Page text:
Business leaders see the growing demand for sustainable products as an opportunity for growth. To meet this demand, they focused their efforts on two important trends that strongly influence product design. The first is conscious consumption or a shift in consumer preference towards sustainable products. Sustainable investing is the second trend, where investors view ESG (environmental, social and governance) metrics as indicators of reduced business risk and improved financial performance.
Explainable Product Design (xPD) is a holistic framework we offer to ensure ESG objectives are met. The five principles of xPD are responsible, ethical, sustainable, environmentally friendly and traceable design – RESET in short. RESET helps analyze, document and communicate key decisions made in a product’s life cycle. This helps to explain the rationale for decisions to aware stakeholders.
The RESET frame
Explainable AI is today an answer to the growing problem of the “black box” of artificial intelligence. What does it take to make all product decisions explainable? We illustrate the effectiveness of RESET with examples from the automotive industry, specifically for a cost-effective transition from current internal combustion engine (ICE) vehicle technology to more sustainable electric vehicles (EVs). These principles are also applicable in other industries. Following the RESET principles requires a cultural change. Digital technologies are key enablers for the actual deployment of RESET.
- Responsible refers to the optimal use of critical resources (energy, water, consumables, labor) to manufacture safe and secure products. AI and IoT should be used with the aim of achieving a zero carbon footprint situation, monitoring the use of natural resources and plugging leaks where necessary.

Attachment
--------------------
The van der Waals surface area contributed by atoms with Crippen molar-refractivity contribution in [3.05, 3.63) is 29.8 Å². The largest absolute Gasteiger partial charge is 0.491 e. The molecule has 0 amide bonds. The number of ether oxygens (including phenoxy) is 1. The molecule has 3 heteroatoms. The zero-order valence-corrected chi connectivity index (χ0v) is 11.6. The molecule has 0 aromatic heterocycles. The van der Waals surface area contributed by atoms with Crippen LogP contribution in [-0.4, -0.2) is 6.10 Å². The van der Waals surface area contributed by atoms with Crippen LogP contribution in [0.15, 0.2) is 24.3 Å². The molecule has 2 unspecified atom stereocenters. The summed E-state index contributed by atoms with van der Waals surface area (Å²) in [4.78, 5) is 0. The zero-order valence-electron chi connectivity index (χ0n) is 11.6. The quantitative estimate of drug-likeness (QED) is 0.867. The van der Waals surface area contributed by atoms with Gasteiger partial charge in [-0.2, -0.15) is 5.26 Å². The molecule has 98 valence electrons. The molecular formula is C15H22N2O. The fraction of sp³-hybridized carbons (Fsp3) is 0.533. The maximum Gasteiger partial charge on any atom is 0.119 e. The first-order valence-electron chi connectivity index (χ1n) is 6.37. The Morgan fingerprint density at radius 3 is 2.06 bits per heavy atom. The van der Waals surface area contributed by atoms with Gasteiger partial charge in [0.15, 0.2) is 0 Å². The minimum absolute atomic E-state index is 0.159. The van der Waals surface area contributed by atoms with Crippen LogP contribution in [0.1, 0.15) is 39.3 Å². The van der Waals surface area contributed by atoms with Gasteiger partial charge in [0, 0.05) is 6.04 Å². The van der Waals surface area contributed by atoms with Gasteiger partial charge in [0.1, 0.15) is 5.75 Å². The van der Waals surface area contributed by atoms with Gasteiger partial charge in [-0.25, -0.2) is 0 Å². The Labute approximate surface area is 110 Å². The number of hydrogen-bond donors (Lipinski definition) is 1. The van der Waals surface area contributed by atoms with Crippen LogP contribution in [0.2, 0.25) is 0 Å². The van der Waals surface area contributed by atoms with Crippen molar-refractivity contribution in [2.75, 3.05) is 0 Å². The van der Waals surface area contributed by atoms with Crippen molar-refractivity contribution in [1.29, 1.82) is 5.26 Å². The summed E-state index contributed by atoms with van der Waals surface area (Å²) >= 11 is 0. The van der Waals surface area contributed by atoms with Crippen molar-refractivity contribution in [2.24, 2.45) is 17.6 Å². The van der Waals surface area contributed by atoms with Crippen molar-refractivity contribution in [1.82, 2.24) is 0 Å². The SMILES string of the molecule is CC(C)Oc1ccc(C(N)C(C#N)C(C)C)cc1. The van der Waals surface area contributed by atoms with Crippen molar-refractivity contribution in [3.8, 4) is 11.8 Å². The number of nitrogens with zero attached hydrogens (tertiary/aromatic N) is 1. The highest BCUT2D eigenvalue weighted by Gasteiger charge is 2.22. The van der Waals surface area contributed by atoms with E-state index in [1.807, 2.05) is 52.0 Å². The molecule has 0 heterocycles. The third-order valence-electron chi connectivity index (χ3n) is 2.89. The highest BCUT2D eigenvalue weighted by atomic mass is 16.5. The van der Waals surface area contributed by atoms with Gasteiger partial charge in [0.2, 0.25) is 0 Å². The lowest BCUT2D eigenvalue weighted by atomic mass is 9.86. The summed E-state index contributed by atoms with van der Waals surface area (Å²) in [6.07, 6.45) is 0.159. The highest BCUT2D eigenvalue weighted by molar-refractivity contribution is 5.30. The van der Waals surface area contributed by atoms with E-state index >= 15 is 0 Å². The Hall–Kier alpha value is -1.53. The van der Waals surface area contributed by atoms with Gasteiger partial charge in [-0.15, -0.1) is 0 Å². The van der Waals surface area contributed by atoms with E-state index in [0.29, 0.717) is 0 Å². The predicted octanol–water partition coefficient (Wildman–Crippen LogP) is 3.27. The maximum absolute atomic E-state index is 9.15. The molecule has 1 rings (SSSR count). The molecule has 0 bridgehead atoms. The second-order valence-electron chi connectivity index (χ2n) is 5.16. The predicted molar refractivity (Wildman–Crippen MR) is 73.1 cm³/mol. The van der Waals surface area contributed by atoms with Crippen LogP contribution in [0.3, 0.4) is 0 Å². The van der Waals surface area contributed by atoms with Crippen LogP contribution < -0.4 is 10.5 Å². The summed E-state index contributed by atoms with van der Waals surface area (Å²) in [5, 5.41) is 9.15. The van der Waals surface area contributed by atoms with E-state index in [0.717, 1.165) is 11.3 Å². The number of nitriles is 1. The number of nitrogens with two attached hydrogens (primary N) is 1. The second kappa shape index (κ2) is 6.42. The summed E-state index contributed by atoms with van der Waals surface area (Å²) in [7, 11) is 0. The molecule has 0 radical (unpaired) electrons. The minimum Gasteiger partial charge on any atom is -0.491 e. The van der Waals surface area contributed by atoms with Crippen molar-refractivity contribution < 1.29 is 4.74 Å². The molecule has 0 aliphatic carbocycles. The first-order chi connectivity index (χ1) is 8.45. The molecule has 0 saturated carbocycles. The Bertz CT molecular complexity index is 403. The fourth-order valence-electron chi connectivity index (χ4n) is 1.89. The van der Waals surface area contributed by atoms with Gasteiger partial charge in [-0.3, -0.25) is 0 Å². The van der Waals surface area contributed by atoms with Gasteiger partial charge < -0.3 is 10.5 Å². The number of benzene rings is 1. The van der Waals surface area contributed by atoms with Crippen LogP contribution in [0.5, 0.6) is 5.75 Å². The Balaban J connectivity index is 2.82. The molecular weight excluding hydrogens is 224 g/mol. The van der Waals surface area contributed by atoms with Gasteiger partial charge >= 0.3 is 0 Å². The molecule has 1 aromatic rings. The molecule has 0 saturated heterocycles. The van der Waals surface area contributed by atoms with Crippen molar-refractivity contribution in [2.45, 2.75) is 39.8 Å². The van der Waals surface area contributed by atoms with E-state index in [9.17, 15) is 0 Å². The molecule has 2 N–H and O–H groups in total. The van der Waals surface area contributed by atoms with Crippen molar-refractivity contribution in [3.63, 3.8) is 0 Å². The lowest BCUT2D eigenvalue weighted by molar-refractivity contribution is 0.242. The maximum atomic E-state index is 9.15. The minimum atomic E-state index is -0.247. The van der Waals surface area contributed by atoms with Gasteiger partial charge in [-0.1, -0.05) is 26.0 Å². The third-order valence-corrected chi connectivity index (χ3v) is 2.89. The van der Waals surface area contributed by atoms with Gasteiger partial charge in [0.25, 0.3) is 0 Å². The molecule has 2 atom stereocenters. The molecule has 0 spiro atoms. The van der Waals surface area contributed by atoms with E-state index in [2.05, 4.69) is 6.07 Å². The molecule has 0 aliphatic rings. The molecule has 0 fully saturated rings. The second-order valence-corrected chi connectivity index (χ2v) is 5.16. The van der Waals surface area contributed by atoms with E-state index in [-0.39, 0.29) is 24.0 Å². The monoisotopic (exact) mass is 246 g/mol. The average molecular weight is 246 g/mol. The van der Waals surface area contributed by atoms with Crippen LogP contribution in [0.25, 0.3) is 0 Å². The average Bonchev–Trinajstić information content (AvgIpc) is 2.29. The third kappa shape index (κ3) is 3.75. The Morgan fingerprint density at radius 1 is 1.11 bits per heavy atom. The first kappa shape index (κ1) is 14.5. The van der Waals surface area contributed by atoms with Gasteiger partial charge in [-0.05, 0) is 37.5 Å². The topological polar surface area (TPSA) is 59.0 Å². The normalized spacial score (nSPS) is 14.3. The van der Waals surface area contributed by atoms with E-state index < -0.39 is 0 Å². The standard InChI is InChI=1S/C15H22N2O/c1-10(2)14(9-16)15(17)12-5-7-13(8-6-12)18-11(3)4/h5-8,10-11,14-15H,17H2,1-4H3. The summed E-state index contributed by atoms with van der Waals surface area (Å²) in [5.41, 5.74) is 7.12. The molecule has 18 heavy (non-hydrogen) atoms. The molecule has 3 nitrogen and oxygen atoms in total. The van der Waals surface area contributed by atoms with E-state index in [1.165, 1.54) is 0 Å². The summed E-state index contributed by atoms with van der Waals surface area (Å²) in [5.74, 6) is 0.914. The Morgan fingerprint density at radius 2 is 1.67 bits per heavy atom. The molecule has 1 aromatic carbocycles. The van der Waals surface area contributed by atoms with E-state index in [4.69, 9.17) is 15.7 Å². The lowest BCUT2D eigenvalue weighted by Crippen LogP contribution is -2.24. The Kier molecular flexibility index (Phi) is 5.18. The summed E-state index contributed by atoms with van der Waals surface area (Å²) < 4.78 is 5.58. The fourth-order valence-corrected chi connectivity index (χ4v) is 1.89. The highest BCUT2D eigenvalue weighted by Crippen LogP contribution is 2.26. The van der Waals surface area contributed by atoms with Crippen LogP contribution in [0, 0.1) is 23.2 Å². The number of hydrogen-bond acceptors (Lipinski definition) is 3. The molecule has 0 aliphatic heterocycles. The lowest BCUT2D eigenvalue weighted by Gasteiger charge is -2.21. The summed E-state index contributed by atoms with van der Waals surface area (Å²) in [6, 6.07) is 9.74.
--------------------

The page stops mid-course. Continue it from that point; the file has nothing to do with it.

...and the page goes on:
- Ethics is a strict “no” to dishonesty, allowing no bias to interfere with our decisions, nor any compromise on confidentiality in product management. Cognitive biases are common in decision making. For example, an automotive company may delay EV adoption due to a sunk cost bias stemming from its incumbent ICE investments. Additionally, confirmation bias can cause the CEO to first cite the high cost of EVs and lack of charging infrastructure to support their point of view, and then ignore factual evidence to the contrary, such as the efficient and clean energy conversion offered by EVs.
- Sustainable aims to enable a circular economy through products that are repairable, reusable, recyclable and refurbished, with safe disposal at end of life. The right to repair is gaining momentum, where customers are allowed to repair their products.
- Ecological the design aims to create non-polluting products, with a minimal carbon footprint. Utilities, automakers, cities, and EV charging providers should work together to enable the use of renewable energy for EV charging.
- Traceable products maintain their lifetime history with transparency for key events. Blockchains are a technology for keeping immutable records of product history. Cobalt is a key battery material with questionable practices in its extraction. Maintaining its source is important for reliable supply chains.
Opportunities for applying the RESET framework throughout a product’s lifecycle can be divided into two broad categories: pre-sales and post-sales. From a financial metrics perspective, the two broad categories are revenue and profit, revenue, and net income. Figure 1 is a representation of a 2×2 showing the combinations of these two parameters.